Dr. Gene Glass

Dr. Gene Glass and Dr. David Berliner, colleagues at Arizona State University beginning in 1987, were expected by some in the profession to engage in a turf war as two “Alpha Males.” Developing a cordial relationship instead, Gene offered to mentor David in his new position as Dean in 1997. The two world-renowned researchers now exchange drafts of papers, “ensuring an audience of at least one for everything [they] write.” Refusing to identify a most significant accomplishment, Gene insists that David’s best work may be yet to come, referring to Ben Franklin, Grandma Moses, Frank Lloyd Wright, and Picasso as highly productive in their later years. Praising David for his seemingly two contradictory qualities—passion and integrity, Gene believes that his colleague “cares deeply, both for the plight of those less fortunate than ourselves and for the canons of scholarship that are the only sure path to better life.”

Dr. Lee Shulman 

Sharing both a love of hockey and healthy professional rivalry, Dr. Lee Shulman and Dr. David Berliner have been, first and foremost, dear friends for more than 35 years. With colleagues Dr. Rich Shavelson and Dr. Gary Fenstermacher, Lee and David have modeled affectionate and respectful discourse as researchers, scholarly activists, and friends. As the scholars’ research interests have expanded and evolved, Lee recalls spending “a great deal of [their] time laughing.” Lee admits that he and David missed much of a National Academy of Education meeting in New York so that they could instead snack on pastrami at the Second Avenue Deli. Lee also assumes that David has not forgotten “Judy’s pewter wine glass” that he was given to replace the crystal one he broke when tapping it “just so” on his front tooth, hoping to make that lovely sound. “Inspired by David’s model of the committed scholar,” Lee is convinced that “David is persistently advocating for the quality and worth of the U.S. educational system and the teachers who inhabit it.” In fact, “more than any other scholar,” David has made “a difference in the world.”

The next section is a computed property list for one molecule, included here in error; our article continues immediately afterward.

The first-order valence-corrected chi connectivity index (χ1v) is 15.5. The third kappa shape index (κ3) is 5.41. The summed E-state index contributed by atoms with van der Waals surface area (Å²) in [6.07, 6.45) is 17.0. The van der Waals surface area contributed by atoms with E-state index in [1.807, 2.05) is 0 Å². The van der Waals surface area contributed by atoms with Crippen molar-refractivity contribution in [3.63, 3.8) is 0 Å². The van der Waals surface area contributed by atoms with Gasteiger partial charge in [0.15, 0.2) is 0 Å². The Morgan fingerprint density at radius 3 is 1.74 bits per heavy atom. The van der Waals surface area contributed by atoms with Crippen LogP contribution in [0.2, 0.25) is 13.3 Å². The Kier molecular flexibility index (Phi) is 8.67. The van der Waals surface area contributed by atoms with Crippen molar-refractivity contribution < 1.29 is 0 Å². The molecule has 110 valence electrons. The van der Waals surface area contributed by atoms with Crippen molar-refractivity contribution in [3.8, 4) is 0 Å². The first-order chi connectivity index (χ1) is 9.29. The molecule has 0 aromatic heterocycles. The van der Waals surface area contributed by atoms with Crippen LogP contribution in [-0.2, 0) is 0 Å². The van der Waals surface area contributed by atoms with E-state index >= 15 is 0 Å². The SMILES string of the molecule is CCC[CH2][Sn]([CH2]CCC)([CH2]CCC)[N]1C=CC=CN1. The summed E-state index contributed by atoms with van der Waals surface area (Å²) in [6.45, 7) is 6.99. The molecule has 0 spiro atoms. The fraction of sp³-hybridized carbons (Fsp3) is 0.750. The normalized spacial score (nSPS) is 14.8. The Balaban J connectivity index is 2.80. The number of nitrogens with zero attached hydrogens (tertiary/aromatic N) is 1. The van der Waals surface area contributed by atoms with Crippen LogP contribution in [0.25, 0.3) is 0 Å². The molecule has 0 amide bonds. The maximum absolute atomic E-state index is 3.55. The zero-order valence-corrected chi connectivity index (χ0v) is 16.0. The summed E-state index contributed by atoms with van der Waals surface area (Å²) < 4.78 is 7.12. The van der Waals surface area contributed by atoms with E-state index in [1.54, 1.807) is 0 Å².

Dr. Frank Sobol

As a friend and colleague of more than 40 years, Dr. Frank Sobol first collaborated with Dr. David Berliner on a series of studies at Stanford University “based mainly on social learning theory to test alternative approaches to training pre-service teacher trainees” in the use of basic skills of instruction. Because the IBM 360-70 computer used to analyze the data required that the results be coded and key punched onto IBM data cards, Frank recalls that the data decks had to be run in the dead of night when the computer was readily available. Of course, the program often stopped due to data errors on the cards which Frank remembers correcting and resubmitting for processing. On one particularly late night, Frank admits that David became frustrated with a coding error, throwing cards all over the office floor. Professor McDonald later believed the university had been “attacked by vandals!” Particularly proud of David’s early studies through the Far West Lab (now WestED) and his consistent support of public education, Frank describes David’s “everyday life as marked by a deep commitment to provide love and support to his family and friends.” Further characterized as a “classroom teacher, researcher, data analyst, program administrator, [and] scholar,” David most impresses those who know him well, including Frank Sobol, with his integrity—“the honesty he applies to his work and what that work should mean in establishing, assessing, and revising educational policies and practices.”